Beers and leers: Sexism at the World Cup
AFP video journalist Celeste Jones found herself in a jam-packed bar in Manaus, in the heart of the Brazilian rainforest, to film English football fans the night before England’s World Cup match against Italy, on June 13...
MANAUS, Brazil, July 2, 2014 - It must be 40 degrees Celsius in here. Not a breath of fresh air, and a stifling humidity that makes you feel like you’re standing in a swimming pool.
I’m wearing a rain jacket and the heat is quickly becoming unbearable. I want to take it off, but I’m also keenly aware that I’m standing in front of 15 men sitting at the table, a battery of drinks spread out before them. So, I reckon that as soon as I start unzipping my jacket, there will be an avalanche of whistling and cat calls, which would make me feel very uncomfortable.
What to do? I decide to wait. Five minutes... 10 minutes... I can’t stand it any more, the heat is killing me. Ziiiip, and the jacket is off.
Sure enough, one second later, the whistling starts. And last for five minutes.
And then they go ‘yououhouuuuuuuuuuuuu’, all 15 men, for another five minutes. Plus everyone in the bar turns their heads to see what’s going on.
It’s alright in the end. There are no insults, no violence, just a lot of noise. Some may say I should be flattered.
After all, this is a very common experience for most women, except not all of us have to go through it while holding a camera in the middle of a football World Cup, where usual reactions tend to be amplified by a factor of 10. But just because this kind of thing happens often, it doesn’t make it pleasant. This is the part of my job as video reporter that I like the least during the World Cup. I was much less worried about, say, covering a demonstration in Sao Paolo, than I was filming a group of men in a bar on my own. Because I know that I will be treated as a woman first, and as a journalist second.
I reckon that 80 percent of the journalists covering the World Cup are men. In news conferences I was always, without exception, the only female video journalist. AFP’s video service AFPTV has redressed the balance, since half of our World Cup team is female. On the photo side, there’s only one woman in a team of 51. Sports journalism is male-dominated because, for many years, it was a male monopoly. And who can deny that the art of mastering a football has always interested men more than women. It's plain to see that the immense majority of football fans who made the journey to Brazil are men.
Julie Jammot, an AFP video journalist normally based in London, says she is also astonished by the testosterone-charged atmosphere of the World Cup. "I was prepared for most of the challenges here, such as endless working days, language problems, or stressful drives alone at night in the rain on bad roads. But not for the ultra-masculine environment," she writes in reply to my request to share her experience. Between Recife, Natal and Salvador, Julie has met all kinds of fans. She says their behaviour seems to depend less on their national cultural codes than on how many drinks they’ve had.
'It's tiring, and insulting'
"There are those who try to kiss you at the end of an interview. Or those who try to act all charming, grabbing you by the neck and kissing you on both cheeks. Sometimes a hand strokes my hair so quickly that I don't have time to figure out whose it is. Some want to take photos, and some want to buy me a drink 'when you've finished filming'. At the end of day, most of these situations are manageable. But it's tiring, and insulting," Julie says.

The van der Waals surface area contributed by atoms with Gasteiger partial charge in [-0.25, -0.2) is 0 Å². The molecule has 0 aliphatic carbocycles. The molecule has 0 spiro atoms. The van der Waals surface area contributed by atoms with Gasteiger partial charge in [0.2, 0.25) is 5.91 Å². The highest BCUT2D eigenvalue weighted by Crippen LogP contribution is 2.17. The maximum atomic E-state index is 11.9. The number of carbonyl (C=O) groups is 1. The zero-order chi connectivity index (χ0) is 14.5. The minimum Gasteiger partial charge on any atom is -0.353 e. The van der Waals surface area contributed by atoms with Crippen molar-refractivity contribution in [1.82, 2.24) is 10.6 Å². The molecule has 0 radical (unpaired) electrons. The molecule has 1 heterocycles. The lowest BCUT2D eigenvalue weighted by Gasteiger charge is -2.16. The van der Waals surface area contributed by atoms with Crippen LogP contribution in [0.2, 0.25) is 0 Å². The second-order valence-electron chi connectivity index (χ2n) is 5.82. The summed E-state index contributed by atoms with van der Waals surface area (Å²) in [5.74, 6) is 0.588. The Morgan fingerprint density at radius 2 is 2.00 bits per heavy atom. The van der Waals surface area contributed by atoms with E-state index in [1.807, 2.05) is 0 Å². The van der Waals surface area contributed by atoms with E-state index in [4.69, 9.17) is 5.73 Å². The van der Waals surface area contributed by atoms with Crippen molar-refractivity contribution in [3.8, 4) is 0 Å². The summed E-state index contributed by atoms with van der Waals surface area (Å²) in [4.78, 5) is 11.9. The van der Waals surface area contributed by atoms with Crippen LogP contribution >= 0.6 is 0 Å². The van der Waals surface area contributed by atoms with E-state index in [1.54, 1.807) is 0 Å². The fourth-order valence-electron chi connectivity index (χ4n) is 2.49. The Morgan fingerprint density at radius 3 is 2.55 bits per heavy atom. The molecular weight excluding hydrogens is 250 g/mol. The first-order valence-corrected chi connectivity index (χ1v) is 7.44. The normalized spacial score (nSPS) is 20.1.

That conclusion will strike a chord with many female journalists. We take it on the chin, otherwise we couldn't do the job that we love. Should we file an official complaint? No way, because we fear that it may be held against us when the teams are selected for the next big sporting event, the next demonstration or the next armed conflict.
(In fact, the head of AFP’s video service, Marie-Noelle Valles, says nobody would ever be disqualified from future assignments because she makes known her experiences of sexism. Being subjected to macho behaviour is regarded as one of several risk factors for reporters on the job, and handled as such.)
Maybe none of this is very serious in comparison to all the other risks that a reporter faces when on assignment. But it wears you out in the end. It's frustrating because you can't defend yourself. Responding to sexist comments when you're holding an expensive camera alone in the middle of a crowd means looking for trouble. You might just look daggers at someone, or preserve your dignity by pretending that you didn't hear.
Having said all that, my male reporter colleagues have all, without exception, treated me as an equal at this World Cup. This is worth pointing out because it’s not always the case on all my other assignments. When a fellow reporter offers to carry one of my five bags here in Brazil, it's out of professional courtesy, not because I'm a woman.
As Julie puts it, "the biggest challenge here is not being a woman, but to have to work alone in these conditions", and you accept all the help you can get. And when a man carries our tripod for us when we're rushing to a press conference with a camera slung over a shoulder, sound cables around our necks and an open laptop in our hands, it's not some sexist ploy, but simply helpful.
Let's not fool ourselves: A woman covering the World Cup will always suffer more from sexist comments than from the weight of her gear.